Focus Fanatics Forum banner

1 - 14 of 14 Posts

·
Registered
Joined
·
29 Posts
Discussion Starter #1
Can someone please tell me a solution. Ive changed both control arms/ball joints. Ive put brand new tie rods, but when driving rough roads my steering seems to pull and or I guess get sloppy. I believe I have an leaking power steering seal but is that the problem? The suspension is stock an worn. But can someone please tell me a solution thanks
 

·
Registered
2006 ZX5 2.0, 2004 ZX3 SVT EE. 2004 ZX3 SVT
Joined
·
1,403 Posts
Can someone please tell me a solution. Ive changed both control arms/ball joints. Ive put brand new tie rods, but when driving rough roads my steering seems to pull and or I guess get sloppy. I believe I have an leaking power steering seal but is that the problem? The suspension is stock an worn. But can someone please tell me a solution thanks
If you replaced those parts and did not get an alignment then that will happen. Worn front struts will do that too
.
 

·
Registered
Joined
·
29 Posts
Discussion Starter #3
It doesn't pull to either side like signs of needing an alignment. I know my drivers side strut is pretty bad the pass side ive replace. Thanks for responding I plan on replacing all bushings and suspension in the spring.
 

·
Registered
Joined
·
1,075 Posts
You should always replace your struts and shocks in pairs.

People have the misconception that a car only needs an alignment when it pulls and that's not true. A alignment can drastically change how a car feels.
You should definitely put new struts on the front after you do that, and any other suspension work you plan on doing get a alignment.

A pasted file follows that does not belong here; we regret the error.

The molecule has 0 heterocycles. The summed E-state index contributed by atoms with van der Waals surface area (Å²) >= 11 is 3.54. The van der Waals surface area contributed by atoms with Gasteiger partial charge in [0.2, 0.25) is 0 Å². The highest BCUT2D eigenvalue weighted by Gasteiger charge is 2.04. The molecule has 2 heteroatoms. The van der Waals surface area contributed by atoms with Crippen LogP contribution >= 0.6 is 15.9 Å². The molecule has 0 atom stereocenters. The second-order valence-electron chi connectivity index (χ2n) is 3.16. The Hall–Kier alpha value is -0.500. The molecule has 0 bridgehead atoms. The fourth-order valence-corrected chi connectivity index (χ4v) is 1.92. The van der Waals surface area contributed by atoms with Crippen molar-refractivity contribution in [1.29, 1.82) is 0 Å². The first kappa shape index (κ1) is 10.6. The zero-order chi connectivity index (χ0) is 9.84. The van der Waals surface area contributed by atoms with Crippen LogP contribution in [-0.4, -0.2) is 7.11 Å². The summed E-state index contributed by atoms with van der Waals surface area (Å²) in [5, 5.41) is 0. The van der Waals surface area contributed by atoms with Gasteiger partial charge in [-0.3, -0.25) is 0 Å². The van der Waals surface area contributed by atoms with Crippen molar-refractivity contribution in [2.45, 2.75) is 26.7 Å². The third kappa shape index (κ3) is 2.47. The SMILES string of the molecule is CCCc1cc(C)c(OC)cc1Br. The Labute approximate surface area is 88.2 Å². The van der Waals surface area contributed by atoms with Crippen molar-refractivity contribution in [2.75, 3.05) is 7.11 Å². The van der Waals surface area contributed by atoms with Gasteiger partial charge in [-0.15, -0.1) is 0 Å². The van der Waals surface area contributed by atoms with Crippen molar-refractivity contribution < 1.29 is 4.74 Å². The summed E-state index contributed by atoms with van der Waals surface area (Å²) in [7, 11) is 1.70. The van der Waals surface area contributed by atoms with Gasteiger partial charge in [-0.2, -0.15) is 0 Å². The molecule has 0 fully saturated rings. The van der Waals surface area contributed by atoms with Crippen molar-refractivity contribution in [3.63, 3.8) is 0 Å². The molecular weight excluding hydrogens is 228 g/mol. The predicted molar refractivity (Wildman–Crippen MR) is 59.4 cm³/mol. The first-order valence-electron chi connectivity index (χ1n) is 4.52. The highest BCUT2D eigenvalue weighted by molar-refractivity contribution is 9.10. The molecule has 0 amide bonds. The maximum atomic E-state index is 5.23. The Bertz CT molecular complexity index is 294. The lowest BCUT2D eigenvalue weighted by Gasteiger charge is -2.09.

Question after you replaced your tire rods did you get a alignment?

Sent from my LG-LS997 using Tapatalk
 

·
Registered
Joined
·
1,404 Posts
Ive put brand new tie rods, but when driving rough roads my steering seems to pull and or I guess get sloppy.
Did you replace inner and outer tie rods on both sides? Have you tried moving the tires at the 3 and 9 oclock and checking for movement in the steering linkage/rack?

I agree with those that asked if you had the vehicle aligned after the parts replacements.

Paul
 

·
Registered
Joined
·
29 Posts
Discussion Starter #6
I just did outer. But please tell me what are the exactly doing when they do an alignment ? What are they changing from ive already done.
 

·
Registered
Joined
·
1,075 Posts
Anytime you change tie rods you must get an alignment.
The only thing that's adjustable in the front from the factory is the toe the toe is adjusted at the tie rods.
A alignment is not about replacing things it's about making adjustments.
The rear of the car is also adjustable which is why you want to get a 4 wheel alignment.
I don't think you understand how important this is I suggest watching some YouTube videos on how alignments are done.

This is not only a performance issue it's a safety issue for yourself and other people on the road please take this seriously. I've been working on cars since I was 14, I spent years in school for this I don't know everything but I know enough.




Sent from my LG-LS997 using Tapatalk
 

·
Registered
Joined
·
1,404 Posts
I just did outer. But please tell me what are the exactly doing when they do an alignment ? What are they changing from ive already done.
What year/model is your Focus and how many miles? Do you see rapid and/or uneven tire wear?

You need to check the inner tie rods and steering rack with the method I described or google 'how to check for worn tie rods'. I agree about 4 wheel alignment but chances are your rear alinment adjusting cams are seized. At a minimum have the front aligned (toe) and rear checked.

Paul
 

·
Registered
Joined
·
16,336 Posts
'People have the misconception that a car only needs an alignment when it pulls and that's not true.'

Absolutely true (the statement given there), I can correct pulling in under 5 minutes after driving the car to determine needs but the parts must all be tight. I never align after correcting for the pull either but how you fix that pulling IS technically part of aligning one, so there.